Career Path Leads Back to School
When I finished school I worked as a waitress for two
years in a job I hated.
Desperate to make a living wage, I started doing clerical
work for a temp agency. Apparently, typing 25 words
a minute and being able to turn on a computer were marketable
skills, and I eventually worked my way up to being a
secretary in the engineering department of my alma mater.
Though more financially stable, I was still asking my
college-days question: What do I want to do with my
best, I disliked clerical work, and often I hated it.
I bought books with titles like
How to Succeed Without a Career Path and I
Could Do Anything, If Only I Knew What it Was. At
25 years old, I was still searching, still asking, and
still agonizing. I longed for more, but I had no idea
what I wanted.
One day a co-worker of mine brought to work an ad for
EMT training she clipped from the newspaper. I had rambled
endlessly to anyone who stood still long enough about
my search for a calling and any ideas that came to mind,
and being an EMT was one of those ideas. I called the
number listed and got the details. The class was three
nights a week for three months and cost $400. I signed
up immediately, hopeful that this would be the start
of a true profession.
I was 27 years old and terrified to enter a class full
of strangers. The setting, a new volunteer fire station
whose classroom was not even completed yet, was not
intimidating, and neither were the people, but I had
never really advanced past the awkward teenage years,
where I felt conspicuous and out of place. However by
the end of the first night I was ecstatic. I loved the
subject matter, which was mostly medical, and loved
the instructor, who was intelligent and funny. The other
students were fun and forgiving, and I never felt out
of place with them. I sat beside a girl who would become
my best friend, and the entire class bonded within two
I looked forward to every class for the entire three
months. I studied constantly on our days off and made
the highest scores, something my classmates applauded.
I couldnt wait to work on an ambulance and respond
to emergencies. My flair for the dramatic found a new
focus. I passed the state board exam and went to work
in a small, bordering county for a service that saw
relatively little action. My enthusiasm waned once I
was out of the classroom and began to realize that an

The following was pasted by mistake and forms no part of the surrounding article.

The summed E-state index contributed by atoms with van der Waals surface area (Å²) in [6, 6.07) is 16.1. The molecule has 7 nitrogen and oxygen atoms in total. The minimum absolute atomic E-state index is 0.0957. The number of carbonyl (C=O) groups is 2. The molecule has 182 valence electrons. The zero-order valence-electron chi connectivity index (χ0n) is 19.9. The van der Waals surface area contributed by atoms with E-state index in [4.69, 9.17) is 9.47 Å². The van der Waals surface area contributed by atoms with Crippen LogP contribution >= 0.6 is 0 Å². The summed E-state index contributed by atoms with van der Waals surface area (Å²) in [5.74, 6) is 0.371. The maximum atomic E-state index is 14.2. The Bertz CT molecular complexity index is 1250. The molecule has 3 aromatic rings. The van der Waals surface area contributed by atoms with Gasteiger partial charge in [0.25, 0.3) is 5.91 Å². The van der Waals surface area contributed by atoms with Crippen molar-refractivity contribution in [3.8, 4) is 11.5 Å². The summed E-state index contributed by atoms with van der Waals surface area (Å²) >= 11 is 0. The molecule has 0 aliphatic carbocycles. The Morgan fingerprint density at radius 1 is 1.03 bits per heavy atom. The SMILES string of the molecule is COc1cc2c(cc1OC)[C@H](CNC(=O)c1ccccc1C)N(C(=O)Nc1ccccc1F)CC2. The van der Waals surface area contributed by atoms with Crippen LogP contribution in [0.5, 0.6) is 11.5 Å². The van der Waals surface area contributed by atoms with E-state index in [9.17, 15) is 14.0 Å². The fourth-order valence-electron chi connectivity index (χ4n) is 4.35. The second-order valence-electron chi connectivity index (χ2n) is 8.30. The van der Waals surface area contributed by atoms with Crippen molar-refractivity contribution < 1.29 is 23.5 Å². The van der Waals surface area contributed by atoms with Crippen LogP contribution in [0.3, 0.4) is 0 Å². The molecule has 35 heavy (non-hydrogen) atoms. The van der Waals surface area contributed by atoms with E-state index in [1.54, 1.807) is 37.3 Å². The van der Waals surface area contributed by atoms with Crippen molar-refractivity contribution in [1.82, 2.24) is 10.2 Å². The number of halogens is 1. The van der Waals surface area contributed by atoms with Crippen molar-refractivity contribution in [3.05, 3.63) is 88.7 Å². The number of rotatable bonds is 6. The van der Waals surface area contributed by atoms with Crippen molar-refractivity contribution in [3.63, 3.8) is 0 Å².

EMT mostly drives the ambulance and helps lift up the
stretcher. The shifts were 24 hours on duty then 48
hours off, but due to the size of the town and the low
number of runs, most nights I spent on duty were restful
and I left with two full days off. Boredom and the $5.70
per hour wage drove me to moonlight. I decided to be
a nursing assistant at the university hospital, and
my EMT status earned me a position in the emergency
department, making a whopping $8.00 per hour. After
my usual panic over trying anything new, I fell in love
with the job, and left EMS for good. I became a full-time
nursing assistant, earning less than I did as a secretary
two years earlier.
Eventually the job grew tiresome, as had every job I
had ever worked. I felt the usual need for fulfillment
return. I longed again for something else, but my longing
this time seemed more focused. That is when my ever-reliable
car broke down twice, and I finally had an epiphany.
I knew that I could not continue making $8.00 an hour,
and decided, at the age of 29, to go back to school
and get a nursing degree.
Now I am 33 years old. I have worked as an RN for
two years, and I actually feel as if I belong in the
profession, so much so that I wonder how I overlooked
it all those years ago. But I know the answer - it wasnt
right for me when I was 18 or 21. As much as I wish
that I had started this path a long time ago and not
wasted so many years, I have to keep reminding
myself that some of us are just late bloomers. What
we have to remember is there is always hope - there
is no such thing as too late. In fact, there
are advantages to finding yourself later in life.
Becoming a nurse at the age of 30 gave me the benefit
of patience that only comes with age, combined with
freshness that diminishes after many years of nursing.
Also, when the job gets difficult and I hear the much
younger nurses complaining that they would rather flip
burgers for minimum wage than do our job, I feel blessed
to know how lucky we are, and how good we have it. Some
things are worth waiting for.
Jamie Enoch is a native of Kentucky who recently moved
to Alabama with her fiancé. She works as a registered
nurse in a university hospital, and in her spare time
enjoys reading, writing, and traveling.
See also Choosing
a Major and A
Online Nursing Degree Programs.